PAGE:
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Gunnison Forest Service ranger gives insight on Vail

A substantial change in the Gunnison Basin

By Katherine Nettles

Gunnison National Forest District’s ranger Matthew McCombs recently weighed in on his expectations of working with Vail Resorts as the new owner of Crested Butte Mountain Resort (CBMR). McCombs spoke to the Mt. Crested Butte Town Council during its October 16 meeting, formally introducing himself since having taken the post last year and giving other forest service updates as well.

First came a topic very much on people’s minds as winter approaches—the Teo II expansion at CBMR, first proposed in 2013 as part of a new master plan. The proposed expansion, which includes plans for two new lifts; 500 acres of developed and undeveloped intermediate and advanced terrain; an adjustment of the ski area boundary; realignment of the North Face Lift; additional snowmaking; and summer recreation improvements will presumably be concluded by the new owners of the resort and is in the final stage of the internal review process.

The Forest Service’s decision to accept the proposal is still being vetted at the Forest Service’s regional and national levels.

“The process is in its final stages,” said McCombs. Once it is complete, a report will be published, followed by a 90-day comment period, and then resolution of any objections. Upon those resolutions, barring any litigation, we would sign and implement that decision at the pace that Vail Resorts would decide on,” he said.

That internal review process is expected to finish in the next couple of months, with the report on the decision “hopefully right after the holidays,” said McCombs. “It’s been a substantial effort on behalf of my local staff as well as working with our contractor and then working closely with the community and with the resort.”

McCombs then segued into the transition of CBMR ownership to Vail Resorts and Vail’s future management of CBMR.

McCombs said he hired a new mountain sports program manager with the news that Vail Resorts had decided to acquire the resort. “I said what this means is that we are going to have to be ready for a substantial amount of investment and a substantial amount of potential change, based on our experience with regards to the previous owners.”

McCombs said that expectation was based on his former experience as a deputy ranger in the Eagle-Holy Cross Ranger District, where he had permit jurisdiction over the Vail and Beaver Creek resort permits, saying, “This is not my first rodeo with Vail Resorts.” McCombs recalled having worked closely with Chris Jarnot, who is currently the vice president of Vail Resorts, on projects back when Jarnot was vice president at Breckenridge.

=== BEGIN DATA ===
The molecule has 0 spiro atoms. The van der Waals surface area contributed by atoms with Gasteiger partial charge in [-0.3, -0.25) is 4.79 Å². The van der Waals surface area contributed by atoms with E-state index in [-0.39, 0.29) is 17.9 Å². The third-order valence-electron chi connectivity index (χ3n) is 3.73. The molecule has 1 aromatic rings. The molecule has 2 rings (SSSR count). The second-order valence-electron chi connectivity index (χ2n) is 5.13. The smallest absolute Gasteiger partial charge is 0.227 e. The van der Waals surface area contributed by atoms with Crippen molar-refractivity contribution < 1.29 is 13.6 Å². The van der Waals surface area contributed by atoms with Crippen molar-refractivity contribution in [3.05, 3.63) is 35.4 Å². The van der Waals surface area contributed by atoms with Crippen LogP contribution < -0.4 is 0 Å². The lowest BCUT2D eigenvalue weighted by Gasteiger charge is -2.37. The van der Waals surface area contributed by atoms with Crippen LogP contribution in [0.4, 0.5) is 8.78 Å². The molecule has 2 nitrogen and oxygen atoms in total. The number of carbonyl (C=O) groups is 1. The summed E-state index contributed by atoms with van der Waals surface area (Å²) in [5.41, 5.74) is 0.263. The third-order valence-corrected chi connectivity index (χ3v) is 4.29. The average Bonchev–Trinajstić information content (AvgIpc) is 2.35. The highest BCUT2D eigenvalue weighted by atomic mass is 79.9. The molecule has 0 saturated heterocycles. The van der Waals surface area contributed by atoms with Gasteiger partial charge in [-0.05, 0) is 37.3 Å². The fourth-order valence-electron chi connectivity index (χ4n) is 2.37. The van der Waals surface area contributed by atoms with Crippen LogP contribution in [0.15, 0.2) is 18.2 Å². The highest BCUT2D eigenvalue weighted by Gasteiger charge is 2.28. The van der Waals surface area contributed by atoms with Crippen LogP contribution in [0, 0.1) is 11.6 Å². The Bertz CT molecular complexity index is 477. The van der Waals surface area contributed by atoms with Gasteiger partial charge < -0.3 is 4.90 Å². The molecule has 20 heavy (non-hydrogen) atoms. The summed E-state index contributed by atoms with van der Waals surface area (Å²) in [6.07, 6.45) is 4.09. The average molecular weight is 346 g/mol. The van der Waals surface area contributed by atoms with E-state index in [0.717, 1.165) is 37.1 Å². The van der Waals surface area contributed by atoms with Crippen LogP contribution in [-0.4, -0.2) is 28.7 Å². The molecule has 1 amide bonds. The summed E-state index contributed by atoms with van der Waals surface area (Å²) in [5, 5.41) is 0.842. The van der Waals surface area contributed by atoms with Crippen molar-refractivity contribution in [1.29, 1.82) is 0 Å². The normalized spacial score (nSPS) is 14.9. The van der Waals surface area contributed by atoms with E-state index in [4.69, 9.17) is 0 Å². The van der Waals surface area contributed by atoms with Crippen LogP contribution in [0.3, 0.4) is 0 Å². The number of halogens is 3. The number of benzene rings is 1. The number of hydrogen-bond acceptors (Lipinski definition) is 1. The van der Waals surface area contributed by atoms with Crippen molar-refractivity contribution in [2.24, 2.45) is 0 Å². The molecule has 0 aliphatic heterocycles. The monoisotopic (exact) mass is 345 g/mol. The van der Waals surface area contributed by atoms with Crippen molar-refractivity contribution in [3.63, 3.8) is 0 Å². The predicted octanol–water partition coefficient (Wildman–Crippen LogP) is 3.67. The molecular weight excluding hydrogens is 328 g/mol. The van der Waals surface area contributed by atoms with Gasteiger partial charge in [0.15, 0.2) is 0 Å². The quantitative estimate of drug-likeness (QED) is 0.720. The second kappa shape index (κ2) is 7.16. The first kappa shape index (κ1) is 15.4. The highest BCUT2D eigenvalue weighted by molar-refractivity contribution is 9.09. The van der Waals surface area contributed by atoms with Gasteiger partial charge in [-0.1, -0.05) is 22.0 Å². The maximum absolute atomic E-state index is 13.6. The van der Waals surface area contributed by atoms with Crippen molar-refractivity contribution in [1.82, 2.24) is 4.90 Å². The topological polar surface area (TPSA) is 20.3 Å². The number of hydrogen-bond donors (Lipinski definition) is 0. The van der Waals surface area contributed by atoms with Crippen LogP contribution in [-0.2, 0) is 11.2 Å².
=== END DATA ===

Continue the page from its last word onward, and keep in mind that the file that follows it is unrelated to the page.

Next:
“I have a certain set of experiences and relationships with this new permitee that I think will make the transition very smooth. And it can benefit the communities as well, as they work to transition over. It’s a substantial change for this community, it’s a substantial change for the Gunnison Basin, and everyone is very curious about what is coming next,” said McCombs.

McCombs anticipates a potential revised master development plan, and a more accelerated pace, once the final decision on the expansion is done, than what may have occurred with the previous owners. But he emphasized that he was only making predictions.

“I do not have that in writing anywhere. I have experienced with Vail Resorts that they are a really good partner, as far as their ability to have the resources to effectively mitigate the actions they propose. They have been a really good partner in the communities in which I have worked in the past as well.

“We as a district have a really positive attitude toward the transition, trying to establish quick and durable relationships to make it such that we can cooperate effectively—and not just representing our regulatory role but representing the values of the communities that we serve as well,” he concluded. He offered to continually be a point of contact to the council for the transition.

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